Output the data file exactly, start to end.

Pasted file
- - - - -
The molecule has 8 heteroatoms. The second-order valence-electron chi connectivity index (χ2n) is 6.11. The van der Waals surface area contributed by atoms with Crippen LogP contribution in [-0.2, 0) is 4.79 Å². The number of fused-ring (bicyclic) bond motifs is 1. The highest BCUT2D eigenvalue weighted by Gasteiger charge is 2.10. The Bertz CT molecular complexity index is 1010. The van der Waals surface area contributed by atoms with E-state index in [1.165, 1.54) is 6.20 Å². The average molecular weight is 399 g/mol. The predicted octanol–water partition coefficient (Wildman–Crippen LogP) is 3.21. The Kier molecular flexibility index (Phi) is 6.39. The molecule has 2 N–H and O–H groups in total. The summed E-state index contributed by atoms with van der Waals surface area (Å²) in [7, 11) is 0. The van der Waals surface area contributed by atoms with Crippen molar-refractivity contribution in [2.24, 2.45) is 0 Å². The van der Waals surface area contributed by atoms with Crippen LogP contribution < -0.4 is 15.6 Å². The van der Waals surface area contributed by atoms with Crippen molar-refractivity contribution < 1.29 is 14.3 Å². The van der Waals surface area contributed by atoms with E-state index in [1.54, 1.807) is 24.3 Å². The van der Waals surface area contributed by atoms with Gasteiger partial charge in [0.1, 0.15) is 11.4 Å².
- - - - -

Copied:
The molecule has 8 heteroatoms. The second-order valence-electron chi connectivity index (χ2n) is 6.11. The van der Waals surface area contributed by atoms with Crippen LogP contribution in [-0.2, 0) is 4.79 Å². The number of fused-ring (bicyclic) bond motifs is 1. The highest BCUT2D eigenvalue weighted by Gasteiger charge is 2.10. The Bertz CT molecular complexity index is 1010. The van der Waals surface area contributed by atoms with E-state index in [1.165, 1.54) is 6.20 Å². The average molecular weight is 399 g/mol. The predicted octanol–water partition coefficient (Wildman–Crippen LogP) is 3.21. The Kier molecular flexibility index (Phi) is 6.39. The molecule has 2 N–H and O–H groups in total. The summed E-state index contributed by atoms with van der Waals surface area (Å²) in [7, 11) is 0. The van der Waals surface area contributed by atoms with Crippen molar-refractivity contribution in [2.24, 2.45) is 0 Å². The van der Waals surface area contributed by atoms with Crippen LogP contribution < -0.4 is 15.6 Å². The van der Waals surface area contributed by atoms with Crippen molar-refractivity contribution < 1.29 is 14.3 Å². The van der Waals surface area contributed by atoms with E-state index in [1.54, 1.807) is 24.3 Å². The van der Waals surface area contributed by atoms with Gasteiger partial charge in [0.1, 0.15) is 11.4 Å².